It is becoming more important for libraries to provide users with the contents and services that are found in institutional repositories.  

Free Tools for Your Preservation Toolbelt.

Free Tools for Your Preservation Toolbelt. Randy Stern, Spencer McEwen.  Harvard.  June 2011. A presentation delivered at the Open Repositories 2011 conference
The Digital Repository Service models “objects” rather than files.  Examples:
- Delivery, archival master, and production master images comprise one object
- All images and OCR text for a book comprise one object

Object Preservation Metadata: Digital preservation requires accurate and sufficient technical metadata to support preservation planning and activities. Descriptive metadata is also valuable for identification and management by curators.  Standards-based schema maximize tool support and ability to exchange data with other repositories.

Here are some tools they use, which are open source or will be soon.

Tool 1 - FITS (File Information Tool Set)
Identifies, validates, and extracts technical metadata from files

Tool 2 - OTS-Schemas (Object Tool Set Schemas)
Java library for reading and writing documents in common XML schemas

Tool 3 - OTS (Object Tool Set)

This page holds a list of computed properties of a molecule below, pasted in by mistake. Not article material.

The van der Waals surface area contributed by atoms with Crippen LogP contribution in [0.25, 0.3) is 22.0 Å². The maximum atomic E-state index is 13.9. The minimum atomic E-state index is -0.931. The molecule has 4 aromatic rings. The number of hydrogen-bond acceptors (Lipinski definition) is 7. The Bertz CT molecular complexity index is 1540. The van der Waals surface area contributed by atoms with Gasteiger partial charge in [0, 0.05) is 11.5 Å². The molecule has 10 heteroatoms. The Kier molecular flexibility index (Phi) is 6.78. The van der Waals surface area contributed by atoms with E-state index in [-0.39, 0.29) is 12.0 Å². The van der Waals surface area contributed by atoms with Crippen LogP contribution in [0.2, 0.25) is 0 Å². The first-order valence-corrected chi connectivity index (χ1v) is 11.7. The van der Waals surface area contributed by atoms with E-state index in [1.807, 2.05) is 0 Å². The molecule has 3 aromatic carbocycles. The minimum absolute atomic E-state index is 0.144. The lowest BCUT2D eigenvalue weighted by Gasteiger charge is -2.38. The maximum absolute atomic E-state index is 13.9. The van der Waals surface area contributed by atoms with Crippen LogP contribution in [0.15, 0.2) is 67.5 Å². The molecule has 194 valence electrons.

Java library for creating, reading, updating, and writing METS Object Descriptors

Tool 4 - BatchBuilder
Builds OTS METS objects (and SIP) from directory hierarchies of content files

Wednesday, August 10, 2011

Five Tips for Designing Preservable Websites.

Five Tips for Designing Preservable Websites. Robin C. Davis.  The Bigger Picture.  Smithsonian Institution Archives. August 2, 2011.
Smithsonian Institution Archives is preserving the Institution’s history, including its large web presence. The Archives crawls each website using Heritrix, an open-source tool created by the Internet Archive, to capture content in an archival format. The purpose is to preserve the appearance, behavior, and content of digital objects. The Archives tailors crawl configurations to each specific website to capture as much of it as possible while adhering to the collections policy. Sometimes the structure of the site itself makes a perfect crawl difficult or impossible.

Five suggestions for web developers that can help ensure that their websites will be easier to crawl, to make accessible, and to preserve.
  1. Follow accessibility standards
  2. Avoid proprietary formats for important content or provide alternate versions
  3. Maintain stable URLs and redirect when necessary.  Avoid linkrot, meaning links which point to resources that are no longer available. Carefully plan and implement a URL design scheme with a policy of persistence. They have found websites with as many as 40% broken links.
  4. Design navigation carefully and include a sitemap. The crawler is usually set to capture only six levels deep. To help others discover your entire website, provide a sitemap and “view all” link for documents.